Pillars of the Earth--Ken Follett

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I am not gaga over Oprah either way. I don't see her as the new messiah, nor do I see her as the apotheosis of evil. However, I do respect the fact that she leads many of her viewers to new and interesting books. While the majority of her bookclub were probably already readers, I can't help but wonder if her work hasn't encouraged some of the sluggish. The reason I mention her is that Pillars of the Earth was one of her book-club selections and that indirectly influenced my bookgroup's decision to read it.

I've tried to read it several times, in fact, I thought I had read it through once, but upon finishing the book I concluded that I never got much past the introduction. Most likely this was because the length of the book itself was daunting and I found other more pressing things to occupy my time with. I'm very pleased that at last I've found cause to read it.

The book is the story of the building of a Cathedral and the scheming, politics, and sheer human cussedness that surrounds it. Initially it appears to be the story of Thomas Builder and an assorted cast of characters, but it rapidly becomes a real pageant of people, places, and events during the turmoil of the reigns of Stephen and Maud. It ends during the reign of Henry II.

I have only a couple of minor quibbles with the book. One is with the author's tendency to sprinkle in sex scenes and a certain amount of vulgarity which, while probably representative of the time, had the effect of pulling me out of the story and into an analysis of why the author did what he did. The second is with an occasional bout of linguistic anancrhonism. For example, at one point a character hesitates from doing something because he thinks that the woman he is with will "make a scence." For whatever reason, when reading a book set in Medieval times, it is extremely jarring to have an introduction of this kind of thing.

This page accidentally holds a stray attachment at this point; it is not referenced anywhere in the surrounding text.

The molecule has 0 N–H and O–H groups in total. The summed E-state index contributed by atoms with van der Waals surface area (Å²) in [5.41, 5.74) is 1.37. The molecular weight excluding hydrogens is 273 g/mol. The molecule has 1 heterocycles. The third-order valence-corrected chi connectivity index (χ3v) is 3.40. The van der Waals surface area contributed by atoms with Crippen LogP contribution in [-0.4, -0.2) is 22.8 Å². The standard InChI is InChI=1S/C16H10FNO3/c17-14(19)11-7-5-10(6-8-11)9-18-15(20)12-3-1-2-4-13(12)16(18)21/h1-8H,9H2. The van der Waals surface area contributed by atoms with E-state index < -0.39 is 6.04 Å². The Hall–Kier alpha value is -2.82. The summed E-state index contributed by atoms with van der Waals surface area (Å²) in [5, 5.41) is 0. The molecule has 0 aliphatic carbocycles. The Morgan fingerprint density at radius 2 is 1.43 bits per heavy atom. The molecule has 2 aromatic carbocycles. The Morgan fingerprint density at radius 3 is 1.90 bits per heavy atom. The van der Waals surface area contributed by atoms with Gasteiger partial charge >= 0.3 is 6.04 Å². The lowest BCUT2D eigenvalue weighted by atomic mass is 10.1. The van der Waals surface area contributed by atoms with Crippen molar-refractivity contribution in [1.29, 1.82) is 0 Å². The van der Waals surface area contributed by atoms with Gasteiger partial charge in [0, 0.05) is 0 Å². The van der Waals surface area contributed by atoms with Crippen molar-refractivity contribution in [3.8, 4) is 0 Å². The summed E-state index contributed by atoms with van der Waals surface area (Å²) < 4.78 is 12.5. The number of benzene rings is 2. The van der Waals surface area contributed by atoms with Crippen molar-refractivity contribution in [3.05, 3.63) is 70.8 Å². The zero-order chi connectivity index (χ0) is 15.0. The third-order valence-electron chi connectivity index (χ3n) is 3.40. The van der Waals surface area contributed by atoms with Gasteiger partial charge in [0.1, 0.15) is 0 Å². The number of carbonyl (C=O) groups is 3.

Despite some infrequent questionable choices by the author, the book moves quickly and one comes to sympathize deeply with many of the characters. The story is logical, logically developed, and suitably reflective of life during chaotic times. It is a story of passionate intensity and devotion to a cause and it is the story of the growth of a town. It is, in some small way, also the story of redemption of several seemingly irredeemable characters.

Well worth while, but (for home-schooling moms) not for the kids.

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I was surprised at how thoroughly I hated this book, mostly because several of the characters had such modern sensibilities. Despite the way that I felt Follett got the atmosphere right in the overall environment, this just grated more with the way that some of the characters thought (thoroughly modern). I got about halfway through and then tossed it.

What I find fascinating about the writer’s (Ken Follet) narration is the psychology behind every action by the character. Also, the way he manipulated 3rd person narrative as 1st person narrative. However, I think it is true that he painted the character Aliena as a woman in our modern age and not that of the middle age. Furthermore, the building of the cathedral went on and on like an essay or a lecture note rather than a creatively described text in a story.

The novel started well and systematical but ended hastily. That marred the greatness of it.

All in all, it is a potential great book



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This page contains a single entry by Steven Riddle published on January 8, 2008 7:41 AM.

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